William IX was not the only poet to compose and sing in this language at this time, but his elevated status probably contributed to elevate poetry itself, to make of it an ennobling pursuit worthy of the efforts of talented individuals, a pursuit that could be shared collectively in towns and castles, at home and on the roads. William claims that he could compose “en durmen sobre chevau” [asleep, riding] (in “Farai un vers de dreyt nien”). Composing asleep is not something a modern poet could do, driving, without dire consequences.

The golden age of troubadours poetry lasted until the mid-thirteenth century. The Albigensian Crusade (1209-1229) allegedly targeted Catharism. In fact, beside effectively crushing this allegedly abominable heresy by killing and terrorizing its adherents, the Crusade devastated the South and put it under the control of the Capetian monarchy. Social and political dynamic changed, and even if Occitan poets continued to compose, one cannot help to think, while reading the poetry of the late thirteenth to the fifteenth century, that it was not the same. The dompnas of yesteryear tended to be replaced by Dompna Maria, perhaps as a gage of full religious orthodoxy. The creative impulse passed in the Italian peninsula, where some troubadours took shelter. Toscan poets, well aware of their legacy, started to renew it in their own vernacular.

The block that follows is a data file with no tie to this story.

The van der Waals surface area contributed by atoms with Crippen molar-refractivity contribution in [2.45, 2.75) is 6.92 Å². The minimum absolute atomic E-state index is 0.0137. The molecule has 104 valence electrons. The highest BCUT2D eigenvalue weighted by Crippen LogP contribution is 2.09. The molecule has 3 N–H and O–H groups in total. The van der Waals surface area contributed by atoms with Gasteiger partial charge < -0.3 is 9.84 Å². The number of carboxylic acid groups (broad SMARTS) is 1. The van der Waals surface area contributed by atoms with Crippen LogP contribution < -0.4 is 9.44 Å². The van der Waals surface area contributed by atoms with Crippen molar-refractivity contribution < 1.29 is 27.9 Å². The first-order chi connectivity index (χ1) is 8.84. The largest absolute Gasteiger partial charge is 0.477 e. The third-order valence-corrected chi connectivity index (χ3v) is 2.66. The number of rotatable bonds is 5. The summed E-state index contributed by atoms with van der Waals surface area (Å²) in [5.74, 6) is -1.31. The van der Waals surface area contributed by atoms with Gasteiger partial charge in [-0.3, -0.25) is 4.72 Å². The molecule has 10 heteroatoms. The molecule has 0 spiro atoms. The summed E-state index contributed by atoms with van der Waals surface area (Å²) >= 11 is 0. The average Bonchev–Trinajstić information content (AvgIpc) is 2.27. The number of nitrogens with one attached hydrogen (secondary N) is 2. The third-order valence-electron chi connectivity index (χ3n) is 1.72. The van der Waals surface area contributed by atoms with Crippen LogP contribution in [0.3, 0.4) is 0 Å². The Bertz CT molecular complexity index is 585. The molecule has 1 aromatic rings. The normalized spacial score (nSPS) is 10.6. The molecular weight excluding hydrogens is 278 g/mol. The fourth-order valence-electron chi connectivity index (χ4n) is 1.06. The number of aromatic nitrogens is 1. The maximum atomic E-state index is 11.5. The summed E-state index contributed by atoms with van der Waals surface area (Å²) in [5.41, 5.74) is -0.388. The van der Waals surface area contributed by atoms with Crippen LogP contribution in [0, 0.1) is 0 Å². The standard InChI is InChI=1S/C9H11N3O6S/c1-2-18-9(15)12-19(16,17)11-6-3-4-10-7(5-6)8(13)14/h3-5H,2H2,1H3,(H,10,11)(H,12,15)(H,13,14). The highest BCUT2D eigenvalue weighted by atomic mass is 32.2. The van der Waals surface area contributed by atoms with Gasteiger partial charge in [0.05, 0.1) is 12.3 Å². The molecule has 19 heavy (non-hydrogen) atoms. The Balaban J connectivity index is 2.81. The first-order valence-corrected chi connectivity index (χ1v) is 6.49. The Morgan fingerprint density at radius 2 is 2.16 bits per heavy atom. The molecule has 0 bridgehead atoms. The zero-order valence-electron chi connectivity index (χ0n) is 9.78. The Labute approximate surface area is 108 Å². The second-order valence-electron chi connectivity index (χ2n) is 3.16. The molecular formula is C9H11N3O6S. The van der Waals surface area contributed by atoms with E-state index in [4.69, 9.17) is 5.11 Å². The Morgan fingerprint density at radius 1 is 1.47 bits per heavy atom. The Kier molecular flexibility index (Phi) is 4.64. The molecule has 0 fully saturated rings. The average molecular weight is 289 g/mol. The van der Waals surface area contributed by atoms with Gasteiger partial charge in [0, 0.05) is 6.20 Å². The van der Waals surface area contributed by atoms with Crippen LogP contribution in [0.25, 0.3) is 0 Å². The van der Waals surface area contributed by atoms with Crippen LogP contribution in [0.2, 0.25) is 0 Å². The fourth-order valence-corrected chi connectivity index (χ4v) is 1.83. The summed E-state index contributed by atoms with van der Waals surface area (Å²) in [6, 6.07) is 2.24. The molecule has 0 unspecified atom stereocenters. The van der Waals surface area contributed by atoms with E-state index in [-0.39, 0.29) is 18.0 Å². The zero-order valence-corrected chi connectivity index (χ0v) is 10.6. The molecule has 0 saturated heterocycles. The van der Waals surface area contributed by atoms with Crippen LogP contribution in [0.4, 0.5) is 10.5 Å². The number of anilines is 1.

The corpus of troubadours’ songs counts more than 2500 texts and about 240 melodies. This repertoire came to us mostly in the form of chansonniers or manuscript compilation of songs, made in the thirteenth and fourteenth century (some in Italy). Some of these chansonniers contain biographies of the poets (vidas) and explanation of poems (razos). Some are illustrated with portraits of the poets. A noticeable number of troubadours were female (sometimes called “trobairitz”). Women were not only inspiring objects but also critics, connoisseurs, patrons, and authors of troubadours’ poetry.  

Beside influencing Italian poets including, down the road, Dante and Petrarch, the trobar reached northern France (see: Trouvères) and Germany (see: Minnesinger). Overall, it had as much impact on the history of European poetry as Romanticism. The art of trobar is much about forms and variations, subtle differences, reconfigurations of well-known elements. Think about wines: all are made with fermented grapes, so what’s the big deal? Troubadours are like wine-makers. They use the same basic stuff (the grapes of troubadours are desires and frustrations) and turn them into something unique and uniquely enjoyable, although one wine make you think about a lot of other wines. Do you prefer your poem ric (rich), sotil (subtle), escur (obscure), cobert (covert), clus (closed), or leu (light)?